A new psychological perspective on the relation between socioeconomic status and health


  • S. Elbert
  • A. Dijkstra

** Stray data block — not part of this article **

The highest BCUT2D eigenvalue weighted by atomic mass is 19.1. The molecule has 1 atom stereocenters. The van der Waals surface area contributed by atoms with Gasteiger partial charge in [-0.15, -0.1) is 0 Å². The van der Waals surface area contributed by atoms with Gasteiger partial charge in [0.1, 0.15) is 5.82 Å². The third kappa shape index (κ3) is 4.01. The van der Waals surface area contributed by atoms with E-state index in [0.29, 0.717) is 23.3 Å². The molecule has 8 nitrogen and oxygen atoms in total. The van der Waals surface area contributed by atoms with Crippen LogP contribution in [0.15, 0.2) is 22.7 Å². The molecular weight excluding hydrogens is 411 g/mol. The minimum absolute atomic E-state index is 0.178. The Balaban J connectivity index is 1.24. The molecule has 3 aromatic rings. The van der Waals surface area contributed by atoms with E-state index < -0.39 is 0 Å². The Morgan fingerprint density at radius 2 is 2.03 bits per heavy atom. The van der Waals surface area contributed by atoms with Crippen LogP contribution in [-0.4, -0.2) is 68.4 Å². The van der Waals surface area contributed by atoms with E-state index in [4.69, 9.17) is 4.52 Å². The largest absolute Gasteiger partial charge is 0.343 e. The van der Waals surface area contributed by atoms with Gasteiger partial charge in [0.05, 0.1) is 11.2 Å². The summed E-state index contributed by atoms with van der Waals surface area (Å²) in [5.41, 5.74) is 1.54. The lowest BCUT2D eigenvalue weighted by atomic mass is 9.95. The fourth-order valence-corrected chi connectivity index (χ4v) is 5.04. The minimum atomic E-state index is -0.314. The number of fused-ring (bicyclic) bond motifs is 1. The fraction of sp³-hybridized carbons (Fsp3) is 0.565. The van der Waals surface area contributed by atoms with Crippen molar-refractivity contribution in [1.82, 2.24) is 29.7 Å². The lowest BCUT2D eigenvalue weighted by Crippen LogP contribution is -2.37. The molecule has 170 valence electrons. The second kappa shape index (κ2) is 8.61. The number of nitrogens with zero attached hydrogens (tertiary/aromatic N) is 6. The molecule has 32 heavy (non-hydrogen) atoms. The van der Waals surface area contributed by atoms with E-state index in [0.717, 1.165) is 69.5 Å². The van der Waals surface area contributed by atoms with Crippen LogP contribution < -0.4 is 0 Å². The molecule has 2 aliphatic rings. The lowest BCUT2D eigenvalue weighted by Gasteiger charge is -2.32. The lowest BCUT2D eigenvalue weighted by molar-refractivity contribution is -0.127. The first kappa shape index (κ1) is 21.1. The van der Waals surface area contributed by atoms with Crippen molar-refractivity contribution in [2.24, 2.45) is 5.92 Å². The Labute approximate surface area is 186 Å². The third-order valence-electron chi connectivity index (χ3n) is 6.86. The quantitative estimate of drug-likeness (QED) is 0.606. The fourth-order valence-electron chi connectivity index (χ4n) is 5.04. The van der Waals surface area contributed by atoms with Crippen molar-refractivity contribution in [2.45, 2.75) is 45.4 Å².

Background: Socioeconomic inequalities are related to many health and illness outcomes, partly because individuals with a lower socioeconomic status (SES) behave less healthily. Evidently, this group does not use all modern knowledge available in society about the relation between behaviour and health. Therefore, a new psychological perspective is developed to explain these mechanisms: Lower-SES individuals may not adopt health messages associated with higher-SES sources, due to the painful upward social comparisons these involve. Moreover, this leads to a lower-SES culture that keeps itself in existence, with its own perceptions, social influences and behavioural patterns. Methods: In a pilot study, we tested the assumption that lower-SES individuals do not have all knowledge about health. Parents with a low/medium (n =126) or high level of education (n =129) indicated their agreement with statements about the relation between overweight in their children and health. Findings: Compared to the higher educated parents, low/medium educated parents agreed less with statements about overweight being associated with a greater risk of developing diabetes (p = .01, η² =.03), heart and vessel diseases (p < .05, η² =.02) and cancer (p < .01, η² =.04, all controlled for parent’s BMI). Discussion: Lower educated people seem not to have the available knowledge regarding these behaviour-health relations. Our psychological perspective gives new insight into the relationships between SES and health, and why differences maintain to exist. Future research needs to test further assumptions, in order to better understand the lower-SES group, often underrepresented in health interventions and health promotion research.





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